By Rebecca Bodenheimer*
HAVANA TIMES – In the wake of the incredible destruction wrought by Hurricane Irma, Cuba has sent 750 doctors and medical professionals to other Caribbean islands to assist with rescue efforts. Cuba itself has been devastated by Irma, with 10 deaths already reported and dramatic images of a flooded Havana; this, despite the fact that the capital was not the hardest hit area of the island.
Nonetheless, as it has done with countless other disasters—notably, after the 2010 earthquake in Haiti and the 2014 Ebola outbreak in Liberia—Cuba is once again first in line to provide not merely financial assistance, but to send its own highly trained medical professionals into disaster zones in the Global South.
This longstanding commitment to global humanitarianism can be contrasted with the “America first-ism” that has been conspicuously on display since Hurricane Irma first began to develop into an unprecedented natural disaster.
Sadly, many US citizens don’t consider or seem to care when natural disasters that threaten parts of the United States affect nearby nations. I was particularly distressed by this tweet last Monday, suggesting that Cuba functions as a “buffer” for south Florida. In case there was any doubt about this woman’s disregard for other affected areas, she followed up with this tweet, essentially stating that as long as Irma headed in any direction that didn’t threaten the US, she didn’t care.
Cuba is the Caribbean’s largest, most populated island, and comments like this are offensive, not only to Cubans and other Caribbean people, but to US citizens whose loved ones live in these island nations that are so often ravaged by natural disasters. In addition, it must be stressed that most of these islands and the people who live on them do not have the resources the US government and individual US citizens do, either to prevent death and injury, or to respond adequately to devastating hurricanes and earthquakes.
Sentiments like the ones expressed by these tweets exemplify the worst of US ethnocentrism, the notion that we come first, and deserve a better quality of life simply by virtue of having been born in the US. It is, of course, no surprise to me that someone wearing a “MAGA” cap in her Twitter profile would espouse these views, as our current president has given free rein to racists and xenophobes to publicly express their disdain and lack of regard not only for people from other nations, but for any US who is not straight, cisgender, or a WASP.
In a national context where the president pardons a law enforcement official (Sheriff Joe Arpaio) who engaged in a sadistic abuse of power that targeted Latinos, and then announces his plan to abandon the hundreds of thousands of DACA recipients—minors who know no other home outside of the US—it is important to highlight and denounce “America first-ism” in all its forms and expressions.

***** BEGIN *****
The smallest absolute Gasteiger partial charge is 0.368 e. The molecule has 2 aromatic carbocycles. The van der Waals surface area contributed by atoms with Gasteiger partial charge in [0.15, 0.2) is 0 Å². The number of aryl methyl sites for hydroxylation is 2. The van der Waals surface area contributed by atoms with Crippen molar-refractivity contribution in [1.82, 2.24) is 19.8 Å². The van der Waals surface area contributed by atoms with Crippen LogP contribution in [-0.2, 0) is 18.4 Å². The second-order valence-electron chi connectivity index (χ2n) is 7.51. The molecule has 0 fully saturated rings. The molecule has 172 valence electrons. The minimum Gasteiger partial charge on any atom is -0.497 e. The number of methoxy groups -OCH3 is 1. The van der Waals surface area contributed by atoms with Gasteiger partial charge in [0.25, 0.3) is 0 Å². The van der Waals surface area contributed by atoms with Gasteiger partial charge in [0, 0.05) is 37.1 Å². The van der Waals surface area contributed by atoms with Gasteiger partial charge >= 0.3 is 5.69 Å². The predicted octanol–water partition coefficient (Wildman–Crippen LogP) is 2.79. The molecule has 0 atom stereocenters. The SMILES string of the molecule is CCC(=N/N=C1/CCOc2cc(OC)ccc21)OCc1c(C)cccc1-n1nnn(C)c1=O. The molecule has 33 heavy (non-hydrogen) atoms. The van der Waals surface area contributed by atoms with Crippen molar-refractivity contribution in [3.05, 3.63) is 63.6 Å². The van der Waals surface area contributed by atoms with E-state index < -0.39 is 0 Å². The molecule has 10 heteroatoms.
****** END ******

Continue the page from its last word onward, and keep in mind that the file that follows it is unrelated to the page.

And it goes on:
In yet another example of Trump’s cruelty and contempt for our southern neighbors, a piece out in The Guardian chronicling Irma’s destruction in Havana due to the capital’s well-known crumbling infrastructure also notes that Trump renewed the US embargo on Cuba just hours before the hurricane made landfall. The embargo will make rebuilding efforts and government purchases of building materials both extremely burdensome and costly because multinationals who trade with the US are prohibited from selling to Cuba. Under the US embargo, the island nation is also prohibited from joining the IMF and World Bank, which grant crucial infrastructure loans.
In direct contrast with this heartless decision by the Trump administration, Cuba continues to be a model for global humanitarianism. Even in the midst of economic crisis and political uncertainty (President Raul Castro is set to step down in February 2018), the small island nation that has been a thorn in the side of US imperialism and regional domination for over half a century has taken direct action to show solidarity with its neighbors.
Many people believe that natural disasters bring out the best in human beings, as individualism and self-interest are temporarily suspended in favor of empathy and a genuine desire to help people who might live thousands of miles away. US citizens tend to be generous in times of disaster, but the election of Trump has unearthed a particularly nasty strain of nativism and “America first-ism.” We have an obligation to speak out against and publicly shame anyone who suggests that US life is inherently more valuable than that of other global citizens.